I ordered it and it was to me in a couple days. I installed it in an evening and had it working when the local model railroad club came (see previous post).
The location of the talking detector west of Santa Barbara is on a stretch of single track about half way to Goleta. While I have compressed the distance there is an ideal stretch of single track on the layout that corresponds to thie actual location.
I followed the directions, installing the two detectors by removing a single tie and a section of the roadbed below to allow for the LED to pass under both rails. The circuit board could be mounted on one of the cross members at the end of the L-girder benchwork. In order to work the detector needs a speaker. It can drive a small 8-ohm speaker but also has an 1/8" connection for powered speakers like those used for computers. I had a set in an old electronic junk box so I pulled them out and measured in order to figure out how to install them nearby. I ended up building a small shelf with a front edge to hold them on and attaching the entire assembly to the thin wall under the track.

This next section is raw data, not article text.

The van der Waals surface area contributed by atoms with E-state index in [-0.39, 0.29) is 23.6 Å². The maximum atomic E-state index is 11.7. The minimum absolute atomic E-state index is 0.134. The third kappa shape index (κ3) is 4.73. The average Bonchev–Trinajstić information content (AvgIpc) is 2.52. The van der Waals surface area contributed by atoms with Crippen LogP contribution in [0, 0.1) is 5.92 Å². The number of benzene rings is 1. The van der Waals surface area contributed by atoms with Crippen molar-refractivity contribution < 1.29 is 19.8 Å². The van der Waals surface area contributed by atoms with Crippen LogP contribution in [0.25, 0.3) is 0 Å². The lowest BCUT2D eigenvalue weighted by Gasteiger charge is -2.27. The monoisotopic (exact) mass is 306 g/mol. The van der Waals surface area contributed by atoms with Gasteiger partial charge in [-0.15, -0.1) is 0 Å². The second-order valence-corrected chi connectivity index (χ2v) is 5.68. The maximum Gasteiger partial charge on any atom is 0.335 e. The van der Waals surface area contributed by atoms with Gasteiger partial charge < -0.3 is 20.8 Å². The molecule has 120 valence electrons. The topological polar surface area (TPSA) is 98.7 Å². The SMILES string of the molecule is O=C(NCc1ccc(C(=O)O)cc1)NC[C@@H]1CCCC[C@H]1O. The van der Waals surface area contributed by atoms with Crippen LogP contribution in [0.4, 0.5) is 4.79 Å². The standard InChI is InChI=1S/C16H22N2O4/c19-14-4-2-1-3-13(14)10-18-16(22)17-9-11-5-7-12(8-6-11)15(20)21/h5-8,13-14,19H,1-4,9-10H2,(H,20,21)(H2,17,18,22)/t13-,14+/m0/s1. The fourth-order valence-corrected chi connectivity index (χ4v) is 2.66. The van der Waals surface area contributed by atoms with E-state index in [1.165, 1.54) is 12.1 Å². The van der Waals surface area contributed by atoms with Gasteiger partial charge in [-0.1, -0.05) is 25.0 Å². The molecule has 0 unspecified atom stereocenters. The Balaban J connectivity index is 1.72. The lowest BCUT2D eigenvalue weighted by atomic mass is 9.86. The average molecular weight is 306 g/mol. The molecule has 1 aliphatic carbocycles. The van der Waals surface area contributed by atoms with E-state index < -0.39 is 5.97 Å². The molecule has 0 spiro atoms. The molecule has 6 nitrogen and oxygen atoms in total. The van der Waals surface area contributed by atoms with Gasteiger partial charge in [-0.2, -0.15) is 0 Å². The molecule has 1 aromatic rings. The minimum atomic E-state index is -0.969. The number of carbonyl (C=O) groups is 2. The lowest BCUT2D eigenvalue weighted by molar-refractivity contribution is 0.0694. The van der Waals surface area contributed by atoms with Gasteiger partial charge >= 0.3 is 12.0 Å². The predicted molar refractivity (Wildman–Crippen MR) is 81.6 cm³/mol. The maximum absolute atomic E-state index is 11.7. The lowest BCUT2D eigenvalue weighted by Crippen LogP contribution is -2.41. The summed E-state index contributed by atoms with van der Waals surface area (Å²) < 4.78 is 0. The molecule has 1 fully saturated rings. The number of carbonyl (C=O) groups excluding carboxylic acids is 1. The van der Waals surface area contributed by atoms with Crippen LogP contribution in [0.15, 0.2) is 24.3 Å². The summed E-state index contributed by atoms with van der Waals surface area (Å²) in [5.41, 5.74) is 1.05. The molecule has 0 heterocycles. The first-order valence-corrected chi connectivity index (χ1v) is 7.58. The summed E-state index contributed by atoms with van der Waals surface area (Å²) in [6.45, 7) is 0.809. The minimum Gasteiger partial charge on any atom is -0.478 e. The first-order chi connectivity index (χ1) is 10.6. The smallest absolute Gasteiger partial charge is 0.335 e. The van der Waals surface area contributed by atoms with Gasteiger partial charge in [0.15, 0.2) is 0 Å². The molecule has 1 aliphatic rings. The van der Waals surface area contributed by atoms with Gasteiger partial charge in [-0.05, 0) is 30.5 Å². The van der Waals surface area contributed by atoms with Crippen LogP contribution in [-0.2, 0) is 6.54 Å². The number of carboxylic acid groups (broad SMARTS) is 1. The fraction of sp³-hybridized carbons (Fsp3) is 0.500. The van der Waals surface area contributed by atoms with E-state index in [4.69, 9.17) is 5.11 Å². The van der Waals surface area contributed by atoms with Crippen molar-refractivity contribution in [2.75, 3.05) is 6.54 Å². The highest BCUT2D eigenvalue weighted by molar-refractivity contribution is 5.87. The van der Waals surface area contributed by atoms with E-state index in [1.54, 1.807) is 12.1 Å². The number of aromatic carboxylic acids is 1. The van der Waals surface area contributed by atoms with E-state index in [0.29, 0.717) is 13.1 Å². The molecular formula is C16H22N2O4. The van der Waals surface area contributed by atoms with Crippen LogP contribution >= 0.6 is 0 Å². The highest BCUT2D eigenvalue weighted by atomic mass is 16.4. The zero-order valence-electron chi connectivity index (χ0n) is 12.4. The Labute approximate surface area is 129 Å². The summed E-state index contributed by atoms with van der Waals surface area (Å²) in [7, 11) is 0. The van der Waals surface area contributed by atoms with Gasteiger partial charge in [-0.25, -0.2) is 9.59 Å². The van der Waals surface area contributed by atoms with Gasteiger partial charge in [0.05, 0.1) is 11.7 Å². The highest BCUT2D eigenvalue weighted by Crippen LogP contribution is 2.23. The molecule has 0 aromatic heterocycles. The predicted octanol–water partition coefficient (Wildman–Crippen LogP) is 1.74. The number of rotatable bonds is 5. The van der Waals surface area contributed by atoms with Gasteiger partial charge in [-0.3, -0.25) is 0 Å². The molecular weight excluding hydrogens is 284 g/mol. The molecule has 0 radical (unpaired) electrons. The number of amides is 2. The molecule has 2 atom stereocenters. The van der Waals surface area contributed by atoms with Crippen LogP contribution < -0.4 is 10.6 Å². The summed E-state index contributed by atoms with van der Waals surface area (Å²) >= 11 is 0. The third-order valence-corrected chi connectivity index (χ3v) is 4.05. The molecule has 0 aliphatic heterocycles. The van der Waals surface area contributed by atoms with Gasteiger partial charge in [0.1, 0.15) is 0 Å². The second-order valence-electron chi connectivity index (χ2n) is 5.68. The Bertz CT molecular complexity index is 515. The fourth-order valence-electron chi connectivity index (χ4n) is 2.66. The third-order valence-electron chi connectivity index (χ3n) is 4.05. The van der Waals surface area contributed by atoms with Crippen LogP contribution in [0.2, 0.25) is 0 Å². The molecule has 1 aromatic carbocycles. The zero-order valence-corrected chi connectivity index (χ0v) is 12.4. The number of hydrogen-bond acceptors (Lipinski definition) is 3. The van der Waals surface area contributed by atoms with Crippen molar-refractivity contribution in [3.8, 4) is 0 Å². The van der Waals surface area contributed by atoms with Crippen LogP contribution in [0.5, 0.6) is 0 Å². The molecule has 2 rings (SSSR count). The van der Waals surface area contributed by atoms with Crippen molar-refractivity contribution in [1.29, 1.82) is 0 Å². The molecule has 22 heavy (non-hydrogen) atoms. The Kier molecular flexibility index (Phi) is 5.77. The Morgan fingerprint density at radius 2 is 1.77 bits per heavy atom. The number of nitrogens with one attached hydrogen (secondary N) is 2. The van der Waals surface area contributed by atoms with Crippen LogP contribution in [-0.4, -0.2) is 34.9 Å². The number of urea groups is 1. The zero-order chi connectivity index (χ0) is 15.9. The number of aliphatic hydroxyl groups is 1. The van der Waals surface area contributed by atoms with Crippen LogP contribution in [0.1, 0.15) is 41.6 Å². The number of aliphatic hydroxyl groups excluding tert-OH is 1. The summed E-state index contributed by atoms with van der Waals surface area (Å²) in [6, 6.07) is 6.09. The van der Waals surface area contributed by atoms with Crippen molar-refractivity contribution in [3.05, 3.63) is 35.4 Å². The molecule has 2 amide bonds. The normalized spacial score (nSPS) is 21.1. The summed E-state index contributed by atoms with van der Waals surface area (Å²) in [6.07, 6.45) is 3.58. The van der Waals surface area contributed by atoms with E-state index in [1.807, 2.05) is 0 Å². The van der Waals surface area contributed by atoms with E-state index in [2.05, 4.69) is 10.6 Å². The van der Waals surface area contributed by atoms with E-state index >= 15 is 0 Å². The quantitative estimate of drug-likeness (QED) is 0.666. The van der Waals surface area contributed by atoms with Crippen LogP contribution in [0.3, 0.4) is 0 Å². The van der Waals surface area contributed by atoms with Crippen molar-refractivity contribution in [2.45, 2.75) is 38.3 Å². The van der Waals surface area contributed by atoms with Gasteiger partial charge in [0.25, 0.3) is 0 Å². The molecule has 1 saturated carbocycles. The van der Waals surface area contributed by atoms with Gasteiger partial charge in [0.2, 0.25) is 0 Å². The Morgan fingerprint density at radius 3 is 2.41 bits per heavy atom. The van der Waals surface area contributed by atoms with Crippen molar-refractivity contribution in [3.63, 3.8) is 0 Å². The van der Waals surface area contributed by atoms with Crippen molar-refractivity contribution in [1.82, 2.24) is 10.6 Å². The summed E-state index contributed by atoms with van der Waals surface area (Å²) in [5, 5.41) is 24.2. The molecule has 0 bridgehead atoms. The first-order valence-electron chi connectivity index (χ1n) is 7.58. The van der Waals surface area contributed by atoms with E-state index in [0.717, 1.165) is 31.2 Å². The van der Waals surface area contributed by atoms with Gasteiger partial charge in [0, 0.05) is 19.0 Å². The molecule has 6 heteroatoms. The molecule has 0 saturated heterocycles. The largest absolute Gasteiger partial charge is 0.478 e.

I followed the instructions and customized the announcements so they sounded like the real SP talking detectors I remember. Since SP has been gone since 1996 and my memory is getting worse, I turned to the internet and found a site with some recordings of SP talking detectors (http://www.trainweb.org/eastbayrails/sounds.html)
Once it was all set-up, I mounted the circuit board on the benchwork. I mounted it upside down so the controls were easy to access, in case I want to change the announcement or make changes in the volume.
Here is the completed installation of speakers and board.
All of this is hidden behind the fascia and the curtains.
Here is a video of a train passing the detector.
It was a lot of fun to install and very simple. It was a great diversion from getting the bugs out of my trackwork. Back to work.